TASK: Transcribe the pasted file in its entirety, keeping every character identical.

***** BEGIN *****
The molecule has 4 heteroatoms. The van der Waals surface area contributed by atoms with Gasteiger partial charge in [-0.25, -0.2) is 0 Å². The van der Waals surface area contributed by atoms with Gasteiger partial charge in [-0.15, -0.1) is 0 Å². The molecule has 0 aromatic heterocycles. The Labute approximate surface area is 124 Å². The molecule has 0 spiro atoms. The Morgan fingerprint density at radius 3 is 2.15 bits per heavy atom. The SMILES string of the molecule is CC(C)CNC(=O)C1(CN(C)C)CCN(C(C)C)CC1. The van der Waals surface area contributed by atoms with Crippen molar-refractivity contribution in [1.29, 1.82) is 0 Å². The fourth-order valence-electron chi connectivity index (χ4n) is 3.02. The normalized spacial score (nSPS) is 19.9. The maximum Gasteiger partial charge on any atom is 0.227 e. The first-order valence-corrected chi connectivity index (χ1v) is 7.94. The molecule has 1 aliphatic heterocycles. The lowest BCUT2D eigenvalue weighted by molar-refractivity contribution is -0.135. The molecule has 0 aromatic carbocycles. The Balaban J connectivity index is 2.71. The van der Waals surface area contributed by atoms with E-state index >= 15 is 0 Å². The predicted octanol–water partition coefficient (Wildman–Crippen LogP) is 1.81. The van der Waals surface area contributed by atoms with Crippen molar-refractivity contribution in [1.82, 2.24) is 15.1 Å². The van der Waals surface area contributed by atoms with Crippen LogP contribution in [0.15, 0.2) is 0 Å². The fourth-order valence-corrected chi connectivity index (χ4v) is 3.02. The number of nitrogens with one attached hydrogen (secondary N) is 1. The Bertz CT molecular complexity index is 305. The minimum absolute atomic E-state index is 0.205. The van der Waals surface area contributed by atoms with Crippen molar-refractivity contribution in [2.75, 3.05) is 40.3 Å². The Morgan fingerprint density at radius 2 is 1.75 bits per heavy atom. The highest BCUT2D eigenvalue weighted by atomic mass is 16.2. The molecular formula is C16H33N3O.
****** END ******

The molecule has 4 heteroatoms. The van der Waals surface area contributed by atoms with Gasteiger partial charge in [-0.25, -0.2) is 0 Å². The van der Waals surface area contributed by atoms with Gasteiger partial charge in [-0.15, -0.1) is 0 Å². The molecule has 0 aromatic heterocycles. The Labute approximate surface area is 124 Å². The molecule has 0 spiro atoms. The Morgan fingerprint density at radius 3 is 2.15 bits per heavy atom. The SMILES string of the molecule is CC(C)CNC(=O)C1(CN(C)C)CCN(C(C)C)CC1. The van der Waals surface area contributed by atoms with Crippen molar-refractivity contribution in [1.29, 1.82) is 0 Å². The fourth-order valence-electron chi connectivity index (χ4n) is 3.02. The normalized spacial score (nSPS) is 19.9. The maximum Gasteiger partial charge on any atom is 0.227 e. The first-order valence-corrected chi connectivity index (χ1v) is 7.94. The molecule has 1 aliphatic heterocycles. The lowest BCUT2D eigenvalue weighted by molar-refractivity contribution is -0.135. The molecule has 0 aromatic carbocycles. The Balaban J connectivity index is 2.71. The van der Waals surface area contributed by atoms with E-state index >= 15 is 0 Å². The predicted octanol–water partition coefficient (Wildman–Crippen LogP) is 1.81. The van der Waals surface area contributed by atoms with Crippen molar-refractivity contribution in [1.82, 2.24) is 15.1 Å². The van der Waals surface area contributed by atoms with Crippen LogP contribution in [0.15, 0.2) is 0 Å². The fourth-order valence-corrected chi connectivity index (χ4v) is 3.02. The number of nitrogens with one attached hydrogen (secondary N) is 1. The Bertz CT molecular complexity index is 305. The minimum absolute atomic E-state index is 0.205. The van der Waals surface area contributed by atoms with Crippen molar-refractivity contribution in [2.75, 3.05) is 40.3 Å². The Morgan fingerprint density at radius 2 is 1.75 bits per heavy atom. The highest BCUT2D eigenvalue weighted by atomic mass is 16.2. The molecular formula is C16H33N3O.